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Well, maybe the title is misleading a bit. All I want you to do is to take a quick look at the following two snippets and to give me some tips on how to improve the performance as much as possible without getting too exotic code. The code is needed to function on win32 only. Unfortunately STL containers are not an option right now.

To read the file...

bool TextFile::Read(const char *pFilePath)
{
    bool            bSuccess    = false;
    std::ifstream   oFile(pFilePath, std::ios_base::in);

    if(oFile.is_open())
    {
        std::string stLineNow;
        std::size_t siLineLength;

        if(this->pLines)
        {
            this->Clear();
        }

        this->stFilePath = pFilePath;

        oFile.seekg(0, std::ios::end);
        this->pLines = new unsigned char *[static_cast<unsigned int> (oFile.tellg())];
        oFile.seekg(0, std::ios::beg);

        for(this->ulLinesCount = 0; std::getline(oFile, stLineNow).good(); this->ulLinesCount++)
        {
            siLineLength = stLineNow.length() + 1;
            this->pLines[this->ulLinesCount] = new unsigned char[siLineLength];
            memcpy(this->pLines[this->ulLinesCount], stLineNow.c_str(), siLineLength);
        }

        bSuccess = true;

        oFile.close();
    }

    return bSuccess;
}

... and to save it...

bool TextFile::Save(const char *pFilePath)
{
    bool bSuccess = false;

    if(this->pLines)
    {
        std::ofstream oFile(pFilePath ? pFilePath : this->stFilePath, std::ios_base::out);

        if(oFile.is_open())
        {
            for(unsigned long ulPosition = 0; ulPosition < this->GetCount(); ulPosition++)
            {
                oFile << this->Get(ulPosition) << '\n';
            }

            bSuccess = true;

            oFile.close();
        }
    }

    return bSuccess;
}

... and please excuse the ugly formatting.

Thanks in advance!

share|improve this question
    
codereview.stackexchange.com –  Tom Kerr Oct 21 '11 at 20:44
1  
You seem to allocate too many lines: this->pLines = new unsigned char *[static_cast<unsigned int> (oFile.tellg())]; allocates one line per character in the input file. –  Vlad Oct 21 '11 at 20:46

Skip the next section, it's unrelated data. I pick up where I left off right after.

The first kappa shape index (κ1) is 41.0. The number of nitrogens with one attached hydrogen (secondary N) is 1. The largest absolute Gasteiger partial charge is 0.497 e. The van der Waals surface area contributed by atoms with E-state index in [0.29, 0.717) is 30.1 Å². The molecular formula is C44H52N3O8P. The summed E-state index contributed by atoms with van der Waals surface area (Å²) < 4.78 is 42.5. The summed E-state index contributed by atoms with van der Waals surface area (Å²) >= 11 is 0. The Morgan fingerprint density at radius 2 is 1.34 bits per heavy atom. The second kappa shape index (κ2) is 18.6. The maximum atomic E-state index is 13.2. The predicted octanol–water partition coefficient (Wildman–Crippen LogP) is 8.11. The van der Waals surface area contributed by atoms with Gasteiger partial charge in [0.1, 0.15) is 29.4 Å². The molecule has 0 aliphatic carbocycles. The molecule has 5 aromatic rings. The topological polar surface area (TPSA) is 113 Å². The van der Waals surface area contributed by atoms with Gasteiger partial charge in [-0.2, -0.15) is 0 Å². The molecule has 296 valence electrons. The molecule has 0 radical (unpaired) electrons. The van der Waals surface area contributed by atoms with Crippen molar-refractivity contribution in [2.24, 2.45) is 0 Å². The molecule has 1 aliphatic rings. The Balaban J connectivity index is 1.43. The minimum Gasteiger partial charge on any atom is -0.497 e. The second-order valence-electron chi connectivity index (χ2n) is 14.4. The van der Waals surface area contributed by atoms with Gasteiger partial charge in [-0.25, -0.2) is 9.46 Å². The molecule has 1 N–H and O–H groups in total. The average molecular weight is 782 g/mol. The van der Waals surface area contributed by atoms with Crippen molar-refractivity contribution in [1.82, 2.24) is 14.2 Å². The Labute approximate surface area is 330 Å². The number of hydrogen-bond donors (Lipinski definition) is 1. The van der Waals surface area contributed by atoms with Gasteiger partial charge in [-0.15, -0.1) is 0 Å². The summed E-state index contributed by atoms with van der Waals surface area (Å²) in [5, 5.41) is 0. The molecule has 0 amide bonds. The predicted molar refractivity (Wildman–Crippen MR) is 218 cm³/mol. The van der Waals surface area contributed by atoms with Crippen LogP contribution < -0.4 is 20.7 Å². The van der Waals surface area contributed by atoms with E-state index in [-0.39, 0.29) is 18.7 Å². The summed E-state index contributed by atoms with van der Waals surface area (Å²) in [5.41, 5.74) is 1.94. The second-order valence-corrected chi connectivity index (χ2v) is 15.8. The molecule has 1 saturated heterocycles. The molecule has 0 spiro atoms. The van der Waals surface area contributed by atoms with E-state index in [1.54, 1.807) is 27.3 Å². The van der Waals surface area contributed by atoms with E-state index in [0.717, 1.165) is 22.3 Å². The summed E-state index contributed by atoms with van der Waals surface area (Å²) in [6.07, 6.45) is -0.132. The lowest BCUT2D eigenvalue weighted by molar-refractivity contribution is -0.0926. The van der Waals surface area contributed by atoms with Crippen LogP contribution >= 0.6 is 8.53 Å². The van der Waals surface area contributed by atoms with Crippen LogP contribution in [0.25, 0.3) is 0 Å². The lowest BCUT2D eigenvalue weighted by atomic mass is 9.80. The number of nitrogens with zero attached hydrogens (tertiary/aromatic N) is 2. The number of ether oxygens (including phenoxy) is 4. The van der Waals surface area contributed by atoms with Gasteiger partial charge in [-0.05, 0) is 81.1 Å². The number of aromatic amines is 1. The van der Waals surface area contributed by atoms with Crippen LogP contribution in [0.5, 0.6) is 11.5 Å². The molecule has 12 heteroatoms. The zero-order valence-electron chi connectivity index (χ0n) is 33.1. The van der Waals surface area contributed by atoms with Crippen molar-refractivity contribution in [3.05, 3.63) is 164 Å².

why can't you use stl containers? they are part of the language anyway –  Vlad Oct 21 '11 at 20:48
    
It's all fun a games until someone also wants UTF-16 support. –  user786653 Oct 21 '11 at 21:11
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1 Answer

up vote 4 down vote accepted

Well... what I would do is:

  • Use memory-mapped files. That's THE fastest way of reading files;
  • Then memcpy() all the file's contents in a new buffer;
  • Then run through the buffer once and count the newlines;
  • Make an array of as many pointers as there are newlines;
  • Run through the buffer another time, and this time:
    • Replace the first byte of each newline with 0.
    • Place a pointer to the start of each line in the pointer array.

Voilà !

share|improve this answer
    
+1 Although my gut feeling would say it will be faster to do a single pass. The pointer array will then need expand/be reallocated over time. For longer lines, this should be more efficient. –  jdv-Jan de Vaan Oct 21 '11 at 20:55
    
Hard to say. Maybe. A suitable data structure then has to be selected for the "expanding array of pointers". That however then depends on the data that needs to be read. Profiling needs to be done too. If a linked list can be used instead of an array, that would be good. –  Vilx- Oct 21 '11 at 20:59
1  
Sounds like a lot of memory allocations. It's a relatively expensive operation, when trying to be fast. That's why I opted for the two-pass approach. Of course, if the whole file consists of 5 enormously huge lines, then your approach will be faster. But I think it's a less likely scenario than a thousand small lines. –  Vilx- Oct 21 '11 at 21:40
1  
Vilx, You're right, of course, your approach is much better afterall. Forgive me, it's late and I'm taking quick breaks inbetween packing up the house :). Oliver K., the easiest approach would be to allocate a buffer 1 byte larger and fix the last character to '\0', I guess. –  arke Oct 21 '11 at 22:59
1  
Well, if they get modified, then it's trickier. If they don't grow longer and new lines aren't created, then you can keep them in the same big buffer, and just write that out, along with a little extra info about how many lines there are and where each line starts (then you can read it in extra fast). But if that isn't the case (which it most likely isn't), then you'll have to write it out line-by-line. If you use the same memory-mapped files again, that should be pretty efficient anyway. Again - you can write extra info about the count of lines and the starting position of each. –  Vilx- Oct 22 '11 at 16:10
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